Dubai: The UAE and Gulf airlines will not go in for the mass cancellations that have impacted US holiday travel schedules after the Omicron infection surges.
“The situation in the Middle East is a lot less acute in terms of widespread infection numbers than it in the US - so the underlying risk is a lot less anyway,” said Sean Mendis, an aviation consultant. “That said, some carriers like Etihad have implemented short-term additional measures to reduce the risk of crew being exposed at home and thus ensure adequate crewing resources for their flights.” Etihad Airways did not immediately respond to a request for comment.
What happened in the US?
Thousands of flights are getting cancelled as US airlines grapple with staff shortages. Over 2,500 flights were cancelled worldwide on Thursday, of which 1,031 flights involved the US, according to Flightaware, a tracking website.
The US has been at the centre of airlines’ latest crisis, and it may not just be a simple case of staff shortages as most believe it to be. “At US airlines, it was not a staff shortage, but a staff unavailability that caused the problem, which was, in turn caused by so many of the staff being pinged for close contacts to Omicron carriers,” said Andrew Charlton, an independent aviation analyst.
“They needed to isolate and causing the shortages – at a time when the requirement was for more crews. “Could it happen in the Gulf? That depends on how strictly crews are isolated and the settings the government takes for casual contact and so on.”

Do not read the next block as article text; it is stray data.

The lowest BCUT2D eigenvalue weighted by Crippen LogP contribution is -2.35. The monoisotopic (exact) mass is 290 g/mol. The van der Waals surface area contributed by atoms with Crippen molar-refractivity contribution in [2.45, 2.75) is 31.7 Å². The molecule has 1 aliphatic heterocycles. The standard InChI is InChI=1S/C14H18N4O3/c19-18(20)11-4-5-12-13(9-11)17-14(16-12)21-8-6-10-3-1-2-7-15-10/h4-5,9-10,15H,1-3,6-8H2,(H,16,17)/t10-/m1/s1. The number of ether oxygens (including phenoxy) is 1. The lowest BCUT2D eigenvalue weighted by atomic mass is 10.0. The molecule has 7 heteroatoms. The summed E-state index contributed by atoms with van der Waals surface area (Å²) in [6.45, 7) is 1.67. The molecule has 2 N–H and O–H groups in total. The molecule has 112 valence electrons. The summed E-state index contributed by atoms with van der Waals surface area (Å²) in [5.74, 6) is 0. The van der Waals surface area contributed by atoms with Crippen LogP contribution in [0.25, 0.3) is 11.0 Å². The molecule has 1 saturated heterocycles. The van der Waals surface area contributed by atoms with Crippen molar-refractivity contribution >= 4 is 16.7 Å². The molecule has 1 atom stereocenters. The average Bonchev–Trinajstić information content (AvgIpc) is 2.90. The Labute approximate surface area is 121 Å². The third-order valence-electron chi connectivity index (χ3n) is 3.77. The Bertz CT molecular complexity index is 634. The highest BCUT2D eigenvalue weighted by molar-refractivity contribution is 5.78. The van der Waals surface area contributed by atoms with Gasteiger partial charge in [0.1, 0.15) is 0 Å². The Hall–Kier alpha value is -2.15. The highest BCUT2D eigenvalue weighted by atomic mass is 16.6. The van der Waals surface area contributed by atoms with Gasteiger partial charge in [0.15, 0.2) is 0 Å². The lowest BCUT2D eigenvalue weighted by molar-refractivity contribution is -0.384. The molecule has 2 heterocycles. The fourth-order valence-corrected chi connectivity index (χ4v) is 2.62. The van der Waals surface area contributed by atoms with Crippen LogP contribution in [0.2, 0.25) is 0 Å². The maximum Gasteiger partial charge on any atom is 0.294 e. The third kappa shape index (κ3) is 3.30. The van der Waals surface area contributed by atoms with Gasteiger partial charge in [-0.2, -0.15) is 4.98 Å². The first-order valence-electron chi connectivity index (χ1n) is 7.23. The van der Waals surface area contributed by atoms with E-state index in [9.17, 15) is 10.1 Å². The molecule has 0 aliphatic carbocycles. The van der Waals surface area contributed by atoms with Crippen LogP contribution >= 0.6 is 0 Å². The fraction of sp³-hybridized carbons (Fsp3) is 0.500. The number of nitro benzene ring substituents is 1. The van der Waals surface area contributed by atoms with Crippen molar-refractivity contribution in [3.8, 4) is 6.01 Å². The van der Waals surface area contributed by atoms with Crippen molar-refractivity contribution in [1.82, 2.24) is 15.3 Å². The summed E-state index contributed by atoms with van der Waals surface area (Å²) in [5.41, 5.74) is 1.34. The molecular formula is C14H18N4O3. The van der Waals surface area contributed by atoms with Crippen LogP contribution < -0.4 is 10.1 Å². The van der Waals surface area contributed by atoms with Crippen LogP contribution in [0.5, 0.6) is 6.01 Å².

US airlines are urging the Centers for Disease Control and Prevention (CDC), which is the government agency setting the health and safety protocols, to relax some restrictions and let staff return to work. “The airlines have pushed for this to be revised to five days, and that will relieve a lot of pressure on them as a number of crew will be released to operate as a result,” said Mendis.
As per current norms, crew who have been possibly exposed to a positive case have to be removed from rosters and isolated for 10 days even if they tested negative. “Every airline has to deal with the risk of exposure and crew shortages as a result of that,” said Mendis.
“The only real way to minimise this is better education of the crew of the risks of various activities and incentivise them to follow the appropriate protocols. This reduces the overall risk to themselves and fellow crew members.”
The cancellations, which began on Christmas eve, are showing no signs of slowing with the New Year weekend approaching. For the airline industry, expected to lose over $50 billion this year due to the pandemic, this is another huge setback. In the US, top airline CEOs told a Senate panel that a tight labor market and difficulty convincing some workers to pick up shifts had resulted in flight cancellations this year.
If the problems persist, it is an opportunity lost for airlines during the aviation industry’s busiest two weeks. Dubai, home to the world’s busiest international airport, expects to see around 2 million passengers pass through the terminals between December 29 and January 8.